How to Write a Novel: Getting Started

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A lot of people want to write novels, but don't know how to begin. There's not a right or wrong approach to novel-writing, but here are some general steps to get you started.

1) Set a writing schedule.

Writing a novel's a big project. If you leave the writing for when you happen to have a free moment, it's not likely to get done.

You need a plan. For example, maybe you can make writing time by waking up half an hour earlier every day. It's okay if you can only write for a short time each day; the key is to be consistent.

Imagine you write just half a page per day. If you do that every day, in one year, you can finish a draft of your novel!

2) Come up with an idea.

Some people get stuck at this step. They're afraid that their ideas aren't brilliant enough or that they're too much like novels that have already been written.

Remember, though, it's not the idea that will make your novel great or original -- it's what you do with it.

Click here for a free e-book with prompts you can use for inspiration.Click here for a free e-book with prompts you can use for inspiration.

3) Develop your idea.

A classic story plot is built around a character's struggle to overcome a problem or to reach a goal. This struggle gives your story a structure, and it gives readers a reason to keep reading -- they want to find out if the character will succeed or fail.

Often story ideas begin like this:

- "I want to write about vampires."

- "I want to write a spy thriller about the Cold War."

There's nothing wrong with those ideas as starting points, but they aren't story plots -- yet.

Your next step would be to decide on a main character and a central problem or goal for the character to struggle with in the story.

4) Outline - or not.

Many novelists like to start with an outline. This doesn't have to be as scary as it might sound.

Remember how we just talked about developing your idea so that your character's struggling with a problem or trying to reach a goal?

Brainstorm a list of actions your character might take to try to overcome the problem and reach his/her goal. What new problems or obstacles might arise? What might your character do then? All of these are possible scene for your novel.

Make a list. Then play with your list, ordering the possible scenes, removing ones that don't seem to fit and adding new ones to fill the gaps. Voilà -- you have a novel outline!

The outline doesn't have to be in any special format. It's just for you.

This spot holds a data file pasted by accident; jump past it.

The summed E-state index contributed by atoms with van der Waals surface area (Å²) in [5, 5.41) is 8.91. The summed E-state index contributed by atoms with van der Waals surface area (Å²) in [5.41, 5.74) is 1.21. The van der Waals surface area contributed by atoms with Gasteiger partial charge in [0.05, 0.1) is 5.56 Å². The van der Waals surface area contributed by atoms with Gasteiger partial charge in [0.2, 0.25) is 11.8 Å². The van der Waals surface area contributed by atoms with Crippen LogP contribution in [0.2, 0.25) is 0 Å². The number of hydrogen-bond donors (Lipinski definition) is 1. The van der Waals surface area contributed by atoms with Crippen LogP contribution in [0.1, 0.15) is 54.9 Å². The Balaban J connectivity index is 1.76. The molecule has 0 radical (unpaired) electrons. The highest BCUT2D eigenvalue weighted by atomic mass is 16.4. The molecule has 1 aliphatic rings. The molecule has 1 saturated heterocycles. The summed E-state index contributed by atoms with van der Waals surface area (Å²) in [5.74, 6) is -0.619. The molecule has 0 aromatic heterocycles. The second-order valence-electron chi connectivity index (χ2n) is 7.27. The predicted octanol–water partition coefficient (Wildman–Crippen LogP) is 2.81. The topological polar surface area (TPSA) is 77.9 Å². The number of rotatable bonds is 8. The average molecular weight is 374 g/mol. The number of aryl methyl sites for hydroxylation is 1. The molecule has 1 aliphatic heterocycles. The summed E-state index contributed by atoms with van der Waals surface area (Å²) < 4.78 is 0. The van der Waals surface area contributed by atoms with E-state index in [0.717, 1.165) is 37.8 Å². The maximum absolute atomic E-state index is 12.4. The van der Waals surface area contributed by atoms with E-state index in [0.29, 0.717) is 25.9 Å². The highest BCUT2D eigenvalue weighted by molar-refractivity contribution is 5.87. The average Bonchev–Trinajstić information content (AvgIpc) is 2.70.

Other authors prefer to work without an outline and dive straight into the writing. That's fine too. As I've said, there's no right or wrong approach.

Should you outline or not? It's not a life-or-death decision either way.

If you start without an outline and feel lost, you can stop and brainstorm some scene ideas to keep you going. You can go back and outline at any point in the writing process.

On the other hand, if you begin with an outline, you're not stuck with it. When new ideas occur to you, you can explore them. You can update the outline if you want or leave it behind.

5) Flesh out scenes.

A novel outline might begin like this:

- Karen argues with parents about going to Joan's party.
- Vampires attack Joan's family and take over her house.
- That night, Karen sneaks out of her bedroom and heads to party.

Here you have three scene ideas. Now you have to turn them into scenes with dialogue and action and descriptive detail.

For example, take the scene where Karen argues with her parents. What does she say? What do they say back? What is their body language? Where is all of this taking place? If the scene is from Karen's perspective, what is she thinking?

Imagine the scene as vividly as possible from your main character's perspective. Then try to capture it on the page.

You want the reader to feel as if s/he's watching the important events of the story in "real time", as if s/he's actually there.

6) Finish a draft.

It's okay if your rough draft is a mess. It's okay if all the pieces don't fit together. It's okay if you get bored with it partway through. All of that is normal.

Great novels often begin with messy first drafts. They become great with revision. So just keep going.

At some point, writing a novel can turn into an endurance test. Don't give up. Don't get distracted by doubts and by the fantastic, sure-to-be-a-bestseller new ideas that try to tempt you away from your current project. Your job is to finish that draft, and then you'll have something to revise.

For step-by-step help planning your novel, take our online course on story structure.

man writing on pathway to illustrate page on how to write a novel
Photo credit: Nik Shuliahin

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